Gentleshaw Common, near Rugeley, has received the £1,500 funding as part of the ‘Action for Invertebrates’ project which covers the Cannock Chase Area of Outstanding Natural Beauty (AONB).
The Great Big Nature Boost funding will allow the Trust to carry out vital invertebrate surveys across Cannock Chase and carry out some exciting conservation work at places like Gentleshaw Common, one of the charity’s 31 nature reserves across Staffordshire.
The Trust’s volunteer work party carried out a clear wing survey at the site in June as part of the project. The party looked for the Welsh clearwing – a type of moth which flies in the day but is rarely seen. The Welsh clearwing is a type of moth, quite large in size and flies during the day but is hardly seen. The best way to look for this stunning clearwing is to look for 5mm-diameter holes on birch trunks, which are made by the moth as it emerges from the pupal cocoon located beneath the bark. Once possible Welsh clearwing holes were identified on birch trees.
Trust staff used a pheromone to lure the clearwing in. The lure was only out for 30 seconds before a clearwing entered the trap. Once caught, pictures were taken so the identification could be confirmed, a grid reference was recorded and then it was released.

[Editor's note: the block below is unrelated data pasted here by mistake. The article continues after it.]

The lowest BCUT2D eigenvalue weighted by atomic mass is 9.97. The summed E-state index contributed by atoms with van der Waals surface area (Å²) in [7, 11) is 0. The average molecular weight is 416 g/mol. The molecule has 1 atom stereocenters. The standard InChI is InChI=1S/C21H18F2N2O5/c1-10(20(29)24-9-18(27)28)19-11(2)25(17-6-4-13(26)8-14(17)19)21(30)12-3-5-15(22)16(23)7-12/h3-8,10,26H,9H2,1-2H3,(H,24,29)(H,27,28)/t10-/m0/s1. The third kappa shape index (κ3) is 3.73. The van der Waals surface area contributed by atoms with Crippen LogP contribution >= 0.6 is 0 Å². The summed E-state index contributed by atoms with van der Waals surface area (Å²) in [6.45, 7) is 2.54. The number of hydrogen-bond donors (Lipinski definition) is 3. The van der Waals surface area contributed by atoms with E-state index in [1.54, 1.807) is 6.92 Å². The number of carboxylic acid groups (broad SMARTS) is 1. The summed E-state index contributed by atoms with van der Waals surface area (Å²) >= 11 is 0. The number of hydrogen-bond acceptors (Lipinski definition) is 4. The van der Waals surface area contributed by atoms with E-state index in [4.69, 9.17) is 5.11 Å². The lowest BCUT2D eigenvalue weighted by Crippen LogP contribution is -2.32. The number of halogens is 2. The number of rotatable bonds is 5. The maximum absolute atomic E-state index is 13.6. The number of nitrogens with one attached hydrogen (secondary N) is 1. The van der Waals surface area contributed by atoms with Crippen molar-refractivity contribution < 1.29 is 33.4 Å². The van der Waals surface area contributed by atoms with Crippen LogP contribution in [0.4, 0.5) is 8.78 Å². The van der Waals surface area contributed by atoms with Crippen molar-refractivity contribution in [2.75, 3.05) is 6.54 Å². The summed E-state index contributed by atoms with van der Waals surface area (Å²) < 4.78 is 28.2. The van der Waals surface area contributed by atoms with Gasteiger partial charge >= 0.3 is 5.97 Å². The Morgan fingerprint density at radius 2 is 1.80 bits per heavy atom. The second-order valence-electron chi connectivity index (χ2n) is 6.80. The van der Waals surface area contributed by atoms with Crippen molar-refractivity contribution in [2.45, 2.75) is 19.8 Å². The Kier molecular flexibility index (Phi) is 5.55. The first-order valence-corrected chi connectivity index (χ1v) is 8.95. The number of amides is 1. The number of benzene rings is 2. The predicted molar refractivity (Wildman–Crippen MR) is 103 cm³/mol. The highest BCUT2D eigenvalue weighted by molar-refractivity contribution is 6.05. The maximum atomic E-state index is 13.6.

Hayley Dorrington, Senior Heathlands Officer for the Trust, said: “In Staffordshire, the Welsh clearwing is currently only found on Cannock Chase, so we wanted to find out if it was at Gentleshaw Common as well.
“The site has plenty of mature silver birch, perfect for the clearwings to burrow into. I couldn’t quite believe it when we found one. It is a first to be found on Gentleshaw Common. It is a red data book species and a priority species in Wales. Now we know the Welsh clearwing is at Gentleshaw Common, we can look at different management techniques to improve the heathland habitat for this rare, beautiful clearwing.”
Zara Frankton, senior biodiversity coordinator at Severn Trent, said: “This is a fantastic project, which we’re proud to support through our Great Big Nature Boost scheme. We’re excited by the Trust’s ambitious plans to help invertebrates thrive across Cannock Chase and improve habitat at other nature reserves throughout the county. Conservation work has the potential to make a real difference for us, because when we look after nature, we look after water too.”
Later in the year, Trust will be using the Great Big Nature Boost fund to create some sandy scrapes on Gentleshaw Common. This will improve the heathland habitat for the solitary bees and wasps that live there, as well as other invertebrates. The solitary bees and wasps need sandy, bare ground to burrow into, so they can lay their eggs. The monitoring that will be taking place is a vital part of the management to ensure that the work being carried out is improving the habitat for the invertebrates and will continue to do for future years.